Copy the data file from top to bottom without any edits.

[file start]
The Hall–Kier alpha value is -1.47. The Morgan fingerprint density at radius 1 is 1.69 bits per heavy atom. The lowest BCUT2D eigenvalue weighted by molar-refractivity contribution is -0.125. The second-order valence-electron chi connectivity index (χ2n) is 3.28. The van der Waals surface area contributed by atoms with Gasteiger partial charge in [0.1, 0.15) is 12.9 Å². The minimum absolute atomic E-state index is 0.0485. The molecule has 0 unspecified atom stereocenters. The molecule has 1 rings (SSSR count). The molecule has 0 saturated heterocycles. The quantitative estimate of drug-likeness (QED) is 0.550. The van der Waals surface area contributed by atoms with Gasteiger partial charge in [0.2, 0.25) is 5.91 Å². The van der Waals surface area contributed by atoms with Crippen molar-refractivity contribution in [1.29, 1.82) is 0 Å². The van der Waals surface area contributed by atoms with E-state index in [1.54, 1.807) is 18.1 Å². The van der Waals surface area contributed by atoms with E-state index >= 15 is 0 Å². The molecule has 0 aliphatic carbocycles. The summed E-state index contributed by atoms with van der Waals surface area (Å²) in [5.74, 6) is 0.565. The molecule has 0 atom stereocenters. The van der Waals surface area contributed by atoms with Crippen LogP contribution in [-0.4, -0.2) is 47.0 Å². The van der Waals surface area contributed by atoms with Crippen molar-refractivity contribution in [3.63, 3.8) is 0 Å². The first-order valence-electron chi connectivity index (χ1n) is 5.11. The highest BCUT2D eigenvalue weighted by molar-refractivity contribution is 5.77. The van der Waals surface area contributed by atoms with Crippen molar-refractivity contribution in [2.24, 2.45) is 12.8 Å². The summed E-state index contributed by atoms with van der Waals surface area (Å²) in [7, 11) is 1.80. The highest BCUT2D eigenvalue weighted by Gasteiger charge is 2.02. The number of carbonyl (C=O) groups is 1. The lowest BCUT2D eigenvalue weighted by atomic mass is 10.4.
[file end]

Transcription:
The Hall–Kier alpha value is -1.47. The Morgan fingerprint density at radius 1 is 1.69 bits per heavy atom. The lowest BCUT2D eigenvalue weighted by molar-refractivity contribution is -0.125. The second-order valence-electron chi connectivity index (χ2n) is 3.28. The van der Waals surface area contributed by atoms with Gasteiger partial charge in [0.1, 0.15) is 12.9 Å². The minimum absolute atomic E-state index is 0.0485. The molecule has 0 unspecified atom stereocenters. The molecule has 1 rings (SSSR count). The molecule has 0 saturated heterocycles. The quantitative estimate of drug-likeness (QED) is 0.550. The van der Waals surface area contributed by atoms with Gasteiger partial charge in [0.2, 0.25) is 5.91 Å². The van der Waals surface area contributed by atoms with Crippen molar-refractivity contribution in [1.29, 1.82) is 0 Å². The van der Waals surface area contributed by atoms with E-state index in [1.54, 1.807) is 18.1 Å². The van der Waals surface area contributed by atoms with E-state index >= 15 is 0 Å². The molecule has 0 aliphatic carbocycles. The summed E-state index contributed by atoms with van der Waals surface area (Å²) in [5.74, 6) is 0.565. The molecule has 0 atom stereocenters. The van der Waals surface area contributed by atoms with Crippen LogP contribution in [-0.4, -0.2) is 47.0 Å². The van der Waals surface area contributed by atoms with Crippen molar-refractivity contribution in [3.63, 3.8) is 0 Å². The first-order valence-electron chi connectivity index (χ1n) is 5.11. The highest BCUT2D eigenvalue weighted by molar-refractivity contribution is 5.77. The van der Waals surface area contributed by atoms with Crippen molar-refractivity contribution in [2.24, 2.45) is 12.8 Å². The summed E-state index contributed by atoms with van der Waals surface area (Å²) in [7, 11) is 1.80. The highest BCUT2D eigenvalue weighted by Gasteiger charge is 2.02. The number of carbonyl (C=O) groups is 1. The lowest BCUT2D eigenvalue weighted by atomic mass is 10.4.